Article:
Police attempt to keep rival Brexit protest groups from clashing in central London, Sunday Dec. 9, 2018. (Victoria Jones/PA via AP)

Top EU court rules UK can change mind over Brexit

Britain voted in 2016 to leave the 28-nation bloc, triggering a two-year exit process

The European Union’s top court ruled Monday that Britain can change its mind over Brexit, boosting the hopes of people who want to stay in the EU that the process can be reversed.

The European Court of Justice ruled that when an EU member country has notified its intent to leave, “that member state is free to revoke unilaterally that notification.”

Britain voted in 2016 to leave the 28-nation bloc, and invoked Article 50 of the EU’s Lisbon Treaty in March 2017, triggering a two-year exit process.

Article 50 contains few details, in part because the idea of any country leaving was considered unlikely.

A group of Scottish legislators had asked the ECJ to rule on whether the U.K. can pull out of the withdrawal procedure on its own.

READ MORE: EU set to endorse Brexit deal but hard work lies ahead

The Luxembourg-based ECJ said that given the absence of any exit provision in Article 50, countries are able to change their mind in line with their own constitutional arrangements and that such a move “reflects a sovereign decision.”

The British government is free to do so as long as no withdrawal agreement has entered force.

A member state can also choose to change its mind in the case where no agreement has been reached, as long as the two-year time limit, including any transition period, has not expired.

Scotland’s constitutional Relations Secretary Michael Russell described the ruling as “hugely important.”

“People in Scotland overwhelmingly voted to remain in the EU,” he said. “This judgment exposes as false the idea that the only choice is between a bad deal negotiated by the U.K. government or the disaster of no deal.”

British Prime Minister Theresa May has repeatedly said the government will not seek to delay or reverse Brexit.

But the court’s opinion is another headache for the Conservative prime minister as she battles to win Parliament’s backing through a crucial vote scheduled for Tuesday for the divorce deal she has agreed with the EU.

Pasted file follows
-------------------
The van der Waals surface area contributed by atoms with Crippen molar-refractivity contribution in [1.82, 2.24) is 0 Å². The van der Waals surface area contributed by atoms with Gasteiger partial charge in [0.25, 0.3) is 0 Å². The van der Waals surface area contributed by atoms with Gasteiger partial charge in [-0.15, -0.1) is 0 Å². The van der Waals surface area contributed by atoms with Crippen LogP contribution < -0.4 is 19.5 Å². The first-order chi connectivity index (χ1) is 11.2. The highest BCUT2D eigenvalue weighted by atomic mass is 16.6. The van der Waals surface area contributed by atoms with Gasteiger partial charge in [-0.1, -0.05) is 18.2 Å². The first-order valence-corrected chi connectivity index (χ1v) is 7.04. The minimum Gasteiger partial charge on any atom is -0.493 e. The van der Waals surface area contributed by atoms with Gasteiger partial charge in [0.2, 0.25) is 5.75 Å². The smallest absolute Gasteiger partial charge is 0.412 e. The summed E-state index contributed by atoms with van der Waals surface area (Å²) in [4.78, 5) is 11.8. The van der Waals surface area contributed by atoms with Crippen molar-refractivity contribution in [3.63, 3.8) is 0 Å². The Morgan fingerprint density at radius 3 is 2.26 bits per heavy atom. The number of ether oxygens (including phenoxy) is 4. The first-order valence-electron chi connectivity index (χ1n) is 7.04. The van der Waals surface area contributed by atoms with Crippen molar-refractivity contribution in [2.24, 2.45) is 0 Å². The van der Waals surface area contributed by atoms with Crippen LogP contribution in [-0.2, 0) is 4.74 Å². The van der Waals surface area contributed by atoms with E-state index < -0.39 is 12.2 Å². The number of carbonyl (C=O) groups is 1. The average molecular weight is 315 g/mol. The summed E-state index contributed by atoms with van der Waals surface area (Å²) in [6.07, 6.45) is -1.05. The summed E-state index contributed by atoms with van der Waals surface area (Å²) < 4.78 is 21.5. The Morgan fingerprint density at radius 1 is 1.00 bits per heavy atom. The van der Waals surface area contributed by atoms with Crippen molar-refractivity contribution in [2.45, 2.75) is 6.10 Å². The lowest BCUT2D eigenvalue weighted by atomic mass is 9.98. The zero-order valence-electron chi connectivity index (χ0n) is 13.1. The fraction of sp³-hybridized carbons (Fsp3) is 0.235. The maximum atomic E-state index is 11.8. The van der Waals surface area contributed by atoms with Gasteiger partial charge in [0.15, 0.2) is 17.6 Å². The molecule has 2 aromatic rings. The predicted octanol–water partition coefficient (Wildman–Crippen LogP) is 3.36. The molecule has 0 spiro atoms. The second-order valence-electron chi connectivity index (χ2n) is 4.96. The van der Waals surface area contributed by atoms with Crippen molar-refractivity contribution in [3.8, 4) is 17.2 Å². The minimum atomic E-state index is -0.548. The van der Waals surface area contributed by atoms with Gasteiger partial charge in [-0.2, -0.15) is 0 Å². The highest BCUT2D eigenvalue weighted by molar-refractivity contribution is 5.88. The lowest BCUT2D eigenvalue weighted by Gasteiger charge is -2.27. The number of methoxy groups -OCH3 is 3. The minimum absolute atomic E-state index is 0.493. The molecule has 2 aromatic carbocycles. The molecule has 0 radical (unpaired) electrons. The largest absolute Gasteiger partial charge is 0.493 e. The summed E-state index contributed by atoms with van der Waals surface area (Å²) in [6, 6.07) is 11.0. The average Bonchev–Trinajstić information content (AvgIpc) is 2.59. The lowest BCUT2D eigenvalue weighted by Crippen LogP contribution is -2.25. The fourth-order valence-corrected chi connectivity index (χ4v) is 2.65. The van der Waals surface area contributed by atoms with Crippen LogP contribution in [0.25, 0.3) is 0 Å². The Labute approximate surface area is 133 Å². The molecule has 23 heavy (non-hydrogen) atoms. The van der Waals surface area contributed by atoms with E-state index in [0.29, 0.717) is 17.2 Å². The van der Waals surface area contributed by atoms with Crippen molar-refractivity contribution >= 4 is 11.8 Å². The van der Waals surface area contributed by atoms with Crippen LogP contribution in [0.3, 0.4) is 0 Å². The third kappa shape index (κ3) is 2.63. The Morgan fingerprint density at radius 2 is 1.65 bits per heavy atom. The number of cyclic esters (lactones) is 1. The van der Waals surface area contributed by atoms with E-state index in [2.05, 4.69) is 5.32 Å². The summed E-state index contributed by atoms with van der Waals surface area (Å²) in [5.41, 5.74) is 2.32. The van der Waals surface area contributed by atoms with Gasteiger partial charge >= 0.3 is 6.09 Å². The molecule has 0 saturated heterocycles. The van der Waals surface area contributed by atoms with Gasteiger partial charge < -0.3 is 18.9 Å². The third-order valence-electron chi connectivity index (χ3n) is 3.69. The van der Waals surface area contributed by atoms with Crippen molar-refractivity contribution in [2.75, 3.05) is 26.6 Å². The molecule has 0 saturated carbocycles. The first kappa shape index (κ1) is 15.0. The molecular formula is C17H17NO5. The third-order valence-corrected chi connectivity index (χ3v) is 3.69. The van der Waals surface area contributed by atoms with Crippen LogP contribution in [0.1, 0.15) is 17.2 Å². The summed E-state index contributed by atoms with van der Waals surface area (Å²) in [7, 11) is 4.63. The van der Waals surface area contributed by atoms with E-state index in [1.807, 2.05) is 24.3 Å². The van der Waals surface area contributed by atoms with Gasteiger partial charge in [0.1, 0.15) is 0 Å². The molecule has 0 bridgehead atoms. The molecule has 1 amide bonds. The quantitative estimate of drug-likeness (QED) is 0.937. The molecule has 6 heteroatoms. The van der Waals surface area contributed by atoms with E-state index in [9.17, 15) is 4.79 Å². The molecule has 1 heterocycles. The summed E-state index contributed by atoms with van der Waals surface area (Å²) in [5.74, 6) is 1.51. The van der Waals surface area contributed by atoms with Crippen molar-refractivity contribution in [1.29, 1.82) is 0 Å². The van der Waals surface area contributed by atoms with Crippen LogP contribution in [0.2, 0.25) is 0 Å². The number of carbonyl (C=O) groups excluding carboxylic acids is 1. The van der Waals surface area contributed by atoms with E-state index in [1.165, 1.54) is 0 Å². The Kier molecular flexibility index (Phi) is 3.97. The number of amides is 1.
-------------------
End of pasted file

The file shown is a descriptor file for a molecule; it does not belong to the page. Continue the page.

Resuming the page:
British Environment Secretary Michael Gove, who helped drive the Brexit campaign, said the court ruling would have no real impact.

“We don’t want to stay in the EU … so this case is very well but it doesn’t alter the referendum vote or the clear intention of the government that we leave on March 29,” Gove told the BBC.

May, meanwhile, was scrambling to change lawmakers’ minds and stave off defeat.

The government insisted Monday that Tuesday’s vote will be held as scheduled, amid pressure to delay it to avoid a defeat that could sink May’s deal, her premiership, or both.

May’s government does not have a majority in the House of Commons, and opposition parties — as well as dozens of Conservative lawmakers — say they will not back the divorce deal that May and EU leaders agreed last month.

Pro-Brexit lawmakers say the deal keeps Britain bound too closely to the EU, while pro-EU politicians say it erects barriers between the U.K. and its biggest trading partner and leaves many details of the future relationship undecided.

The main sticking point is a “backstop” provision that aims to guarantee an open border between EU member Ireland and the U.K.’s Northern Ireland post-Brexit. The measure would keep Britain under EU customs rules, and is supposed to last until superseded by permanent new trade arrangements. Critics say it could leave Britain tied to the EU indefinitely, unable to strike new trade deals around the world.

May and the EU both insist the withdrawal agreement can’t be changed. But May spoke over the weekend to European Council President Donald Tusk, who will chair an EU summit in Brussels on Thursday, and Irish Prime Minister Leo Varadkar, amid signs she is seeking to tweak the deal to win over skeptical lawmakers.